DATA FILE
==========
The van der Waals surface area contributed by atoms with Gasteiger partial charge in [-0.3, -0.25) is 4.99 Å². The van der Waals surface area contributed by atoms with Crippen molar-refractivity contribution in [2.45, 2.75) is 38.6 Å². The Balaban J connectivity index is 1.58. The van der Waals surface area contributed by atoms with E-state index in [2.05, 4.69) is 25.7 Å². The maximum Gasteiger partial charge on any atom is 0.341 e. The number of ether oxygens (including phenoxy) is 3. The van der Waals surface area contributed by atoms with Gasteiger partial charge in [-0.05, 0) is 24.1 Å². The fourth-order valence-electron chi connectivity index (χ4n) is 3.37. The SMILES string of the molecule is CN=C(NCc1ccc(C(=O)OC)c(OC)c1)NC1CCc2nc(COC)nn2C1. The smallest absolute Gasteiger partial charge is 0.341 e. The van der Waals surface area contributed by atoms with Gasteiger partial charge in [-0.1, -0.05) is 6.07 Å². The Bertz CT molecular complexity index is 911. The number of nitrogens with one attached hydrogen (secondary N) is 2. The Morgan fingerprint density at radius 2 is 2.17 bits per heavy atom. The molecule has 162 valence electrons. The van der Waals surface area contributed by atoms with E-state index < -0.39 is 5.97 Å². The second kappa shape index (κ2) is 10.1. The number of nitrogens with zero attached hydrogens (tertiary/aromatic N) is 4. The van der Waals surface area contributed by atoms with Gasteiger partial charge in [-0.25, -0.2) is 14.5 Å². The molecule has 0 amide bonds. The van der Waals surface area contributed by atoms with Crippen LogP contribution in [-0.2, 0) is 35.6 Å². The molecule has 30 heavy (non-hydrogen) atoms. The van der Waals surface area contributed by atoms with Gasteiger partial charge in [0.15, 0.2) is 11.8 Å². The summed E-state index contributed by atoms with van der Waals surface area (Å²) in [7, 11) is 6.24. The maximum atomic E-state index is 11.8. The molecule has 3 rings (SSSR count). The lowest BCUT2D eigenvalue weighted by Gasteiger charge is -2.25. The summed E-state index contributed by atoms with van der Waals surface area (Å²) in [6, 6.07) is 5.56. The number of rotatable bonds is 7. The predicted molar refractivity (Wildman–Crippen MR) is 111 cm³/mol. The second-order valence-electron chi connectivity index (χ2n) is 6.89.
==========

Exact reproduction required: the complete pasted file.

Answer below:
The van der Waals surface area contributed by atoms with Gasteiger partial charge in [-0.3, -0.25) is 4.99 Å². The van der Waals surface area contributed by atoms with Crippen molar-refractivity contribution in [2.45, 2.75) is 38.6 Å². The Balaban J connectivity index is 1.58. The van der Waals surface area contributed by atoms with E-state index in [2.05, 4.69) is 25.7 Å². The maximum Gasteiger partial charge on any atom is 0.341 e. The number of ether oxygens (including phenoxy) is 3. The van der Waals surface area contributed by atoms with Gasteiger partial charge in [-0.05, 0) is 24.1 Å². The fourth-order valence-electron chi connectivity index (χ4n) is 3.37. The SMILES string of the molecule is CN=C(NCc1ccc(C(=O)OC)c(OC)c1)NC1CCc2nc(COC)nn2C1. The smallest absolute Gasteiger partial charge is 0.341 e. The van der Waals surface area contributed by atoms with Gasteiger partial charge in [-0.1, -0.05) is 6.07 Å². The Bertz CT molecular complexity index is 911. The number of nitrogens with one attached hydrogen (secondary N) is 2. The Morgan fingerprint density at radius 2 is 2.17 bits per heavy atom. The molecule has 162 valence electrons. The van der Waals surface area contributed by atoms with E-state index < -0.39 is 5.97 Å². The second kappa shape index (κ2) is 10.1. The number of nitrogens with zero attached hydrogens (tertiary/aromatic N) is 4. The van der Waals surface area contributed by atoms with Gasteiger partial charge in [-0.25, -0.2) is 14.5 Å². The molecule has 0 amide bonds. The van der Waals surface area contributed by atoms with Crippen LogP contribution in [-0.2, 0) is 35.6 Å². The molecule has 30 heavy (non-hydrogen) atoms. The van der Waals surface area contributed by atoms with Gasteiger partial charge in [0.15, 0.2) is 11.8 Å². The summed E-state index contributed by atoms with van der Waals surface area (Å²) in [7, 11) is 6.24. The maximum atomic E-state index is 11.8. The molecule has 3 rings (SSSR count). The lowest BCUT2D eigenvalue weighted by Gasteiger charge is -2.25. The summed E-state index contributed by atoms with van der Waals surface area (Å²) in [6, 6.07) is 5.56. The number of rotatable bonds is 7. The predicted molar refractivity (Wildman–Crippen MR) is 111 cm³/mol. The second-order valence-electron chi connectivity index (χ2n) is 6.89.